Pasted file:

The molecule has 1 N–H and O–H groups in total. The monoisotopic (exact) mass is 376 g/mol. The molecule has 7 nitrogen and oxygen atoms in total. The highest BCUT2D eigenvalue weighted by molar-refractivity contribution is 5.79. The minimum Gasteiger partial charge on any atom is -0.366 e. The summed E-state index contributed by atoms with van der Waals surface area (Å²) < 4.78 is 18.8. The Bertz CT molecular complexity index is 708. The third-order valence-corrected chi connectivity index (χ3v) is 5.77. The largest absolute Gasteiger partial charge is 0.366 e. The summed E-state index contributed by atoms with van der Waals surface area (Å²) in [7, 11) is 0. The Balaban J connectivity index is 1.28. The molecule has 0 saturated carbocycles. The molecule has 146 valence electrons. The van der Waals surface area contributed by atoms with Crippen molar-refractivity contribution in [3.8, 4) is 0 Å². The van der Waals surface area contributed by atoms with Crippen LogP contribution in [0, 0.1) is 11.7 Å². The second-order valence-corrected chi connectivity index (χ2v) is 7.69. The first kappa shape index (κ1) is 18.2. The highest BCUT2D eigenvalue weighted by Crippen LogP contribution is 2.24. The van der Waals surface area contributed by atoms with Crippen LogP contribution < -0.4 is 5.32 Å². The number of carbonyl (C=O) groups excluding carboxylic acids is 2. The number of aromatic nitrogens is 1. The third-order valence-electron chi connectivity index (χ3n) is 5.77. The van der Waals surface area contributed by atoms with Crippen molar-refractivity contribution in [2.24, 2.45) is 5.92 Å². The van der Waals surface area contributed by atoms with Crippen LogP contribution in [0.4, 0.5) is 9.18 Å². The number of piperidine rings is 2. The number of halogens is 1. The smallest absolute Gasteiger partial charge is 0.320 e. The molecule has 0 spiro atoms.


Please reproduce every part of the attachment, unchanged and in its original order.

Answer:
The molecule has 1 N–H and O–H groups in total. The monoisotopic (exact) mass is 376 g/mol. The molecule has 7 nitrogen and oxygen atoms in total. The highest BCUT2D eigenvalue weighted by molar-refractivity contribution is 5.79. The minimum Gasteiger partial charge on any atom is -0.366 e. The summed E-state index contributed by atoms with van der Waals surface area (Å²) < 4.78 is 18.8. The Bertz CT molecular complexity index is 708. The third-order valence-corrected chi connectivity index (χ3v) is 5.77. The largest absolute Gasteiger partial charge is 0.366 e. The summed E-state index contributed by atoms with van der Waals surface area (Å²) in [7, 11) is 0. The Balaban J connectivity index is 1.28. The molecule has 0 saturated carbocycles. The molecule has 146 valence electrons. The van der Waals surface area contributed by atoms with Crippen molar-refractivity contribution in [3.8, 4) is 0 Å². The van der Waals surface area contributed by atoms with Crippen LogP contribution in [0, 0.1) is 11.7 Å². The second-order valence-corrected chi connectivity index (χ2v) is 7.69. The first kappa shape index (κ1) is 18.2. The highest BCUT2D eigenvalue weighted by Crippen LogP contribution is 2.24. The van der Waals surface area contributed by atoms with Crippen LogP contribution < -0.4 is 5.32 Å². The number of carbonyl (C=O) groups excluding carboxylic acids is 2. The number of aromatic nitrogens is 1. The third-order valence-electron chi connectivity index (χ3n) is 5.77. The van der Waals surface area contributed by atoms with Crippen molar-refractivity contribution in [2.24, 2.45) is 5.92 Å². The van der Waals surface area contributed by atoms with Crippen LogP contribution in [0.4, 0.5) is 9.18 Å². The number of piperidine rings is 2. The number of halogens is 1. The smallest absolute Gasteiger partial charge is 0.320 e. The molecule has 0 spiro atoms.